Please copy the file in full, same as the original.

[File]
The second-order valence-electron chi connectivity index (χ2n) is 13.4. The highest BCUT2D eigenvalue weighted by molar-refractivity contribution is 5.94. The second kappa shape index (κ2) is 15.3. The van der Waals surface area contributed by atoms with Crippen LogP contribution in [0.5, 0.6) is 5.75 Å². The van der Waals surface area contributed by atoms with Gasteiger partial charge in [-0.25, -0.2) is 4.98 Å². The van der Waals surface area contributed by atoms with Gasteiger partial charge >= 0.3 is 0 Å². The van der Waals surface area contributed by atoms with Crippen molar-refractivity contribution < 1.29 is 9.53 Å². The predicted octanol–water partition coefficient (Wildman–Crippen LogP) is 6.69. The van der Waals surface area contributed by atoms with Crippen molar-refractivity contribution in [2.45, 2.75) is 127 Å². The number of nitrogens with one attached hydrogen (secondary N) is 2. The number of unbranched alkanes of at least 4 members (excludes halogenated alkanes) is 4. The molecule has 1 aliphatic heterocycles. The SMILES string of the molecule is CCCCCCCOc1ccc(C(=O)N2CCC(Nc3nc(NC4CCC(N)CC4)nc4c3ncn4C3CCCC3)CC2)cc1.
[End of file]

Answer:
The second-order valence-electron chi connectivity index (χ2n) is 13.4. The highest BCUT2D eigenvalue weighted by molar-refractivity contribution is 5.94. The second kappa shape index (κ2) is 15.3. The van der Waals surface area contributed by atoms with Crippen LogP contribution in [0.5, 0.6) is 5.75 Å². The van der Waals surface area contributed by atoms with Gasteiger partial charge in [-0.25, -0.2) is 4.98 Å². The van der Waals surface area contributed by atoms with Gasteiger partial charge >= 0.3 is 0 Å². The van der Waals surface area contributed by atoms with Crippen molar-refractivity contribution < 1.29 is 9.53 Å². The predicted octanol–water partition coefficient (Wildman–Crippen LogP) is 6.69. The van der Waals surface area contributed by atoms with Crippen molar-refractivity contribution in [2.45, 2.75) is 127 Å². The number of nitrogens with one attached hydrogen (secondary N) is 2. The number of unbranched alkanes of at least 4 members (excludes halogenated alkanes) is 4. The molecule has 1 aliphatic heterocycles. The SMILES string of the molecule is CCCCCCCOc1ccc(C(=O)N2CCC(Nc3nc(NC4CCC(N)CC4)nc4c3ncn4C3CCCC3)CC2)cc1.